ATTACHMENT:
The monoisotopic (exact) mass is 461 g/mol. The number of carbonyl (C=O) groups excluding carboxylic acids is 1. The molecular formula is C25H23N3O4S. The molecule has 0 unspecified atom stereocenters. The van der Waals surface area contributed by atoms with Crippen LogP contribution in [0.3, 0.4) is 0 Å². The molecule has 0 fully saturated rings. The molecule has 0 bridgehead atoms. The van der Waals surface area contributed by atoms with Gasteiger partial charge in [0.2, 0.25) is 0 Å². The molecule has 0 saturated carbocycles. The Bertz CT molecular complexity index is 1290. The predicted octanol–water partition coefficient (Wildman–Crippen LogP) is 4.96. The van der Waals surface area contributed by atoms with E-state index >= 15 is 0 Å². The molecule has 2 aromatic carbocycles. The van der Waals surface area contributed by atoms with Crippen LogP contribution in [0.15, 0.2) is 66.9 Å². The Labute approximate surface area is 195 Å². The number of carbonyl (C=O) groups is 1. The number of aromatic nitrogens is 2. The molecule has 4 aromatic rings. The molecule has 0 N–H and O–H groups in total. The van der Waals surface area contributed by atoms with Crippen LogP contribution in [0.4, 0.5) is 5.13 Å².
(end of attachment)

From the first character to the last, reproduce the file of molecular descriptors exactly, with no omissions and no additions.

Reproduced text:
The monoisotopic (exact) mass is 461 g/mol. The number of carbonyl (C=O) groups excluding carboxylic acids is 1. The molecular formula is C25H23N3O4S. The molecule has 0 unspecified atom stereocenters. The van der Waals surface area contributed by atoms with Crippen LogP contribution in [0.3, 0.4) is 0 Å². The molecule has 0 fully saturated rings. The molecule has 0 bridgehead atoms. The van der Waals surface area contributed by atoms with Gasteiger partial charge in [0.2, 0.25) is 0 Å². The molecule has 0 saturated carbocycles. The Bertz CT molecular complexity index is 1290. The predicted octanol–water partition coefficient (Wildman–Crippen LogP) is 4.96. The van der Waals surface area contributed by atoms with E-state index >= 15 is 0 Å². The molecule has 2 aromatic carbocycles. The van der Waals surface area contributed by atoms with Crippen LogP contribution in [0.15, 0.2) is 66.9 Å². The Labute approximate surface area is 195 Å². The number of carbonyl (C=O) groups is 1. The number of aromatic nitrogens is 2. The molecule has 4 aromatic rings. The molecule has 0 N–H and O–H groups in total. The van der Waals surface area contributed by atoms with Crippen LogP contribution in [0.4, 0.5) is 5.13 Å².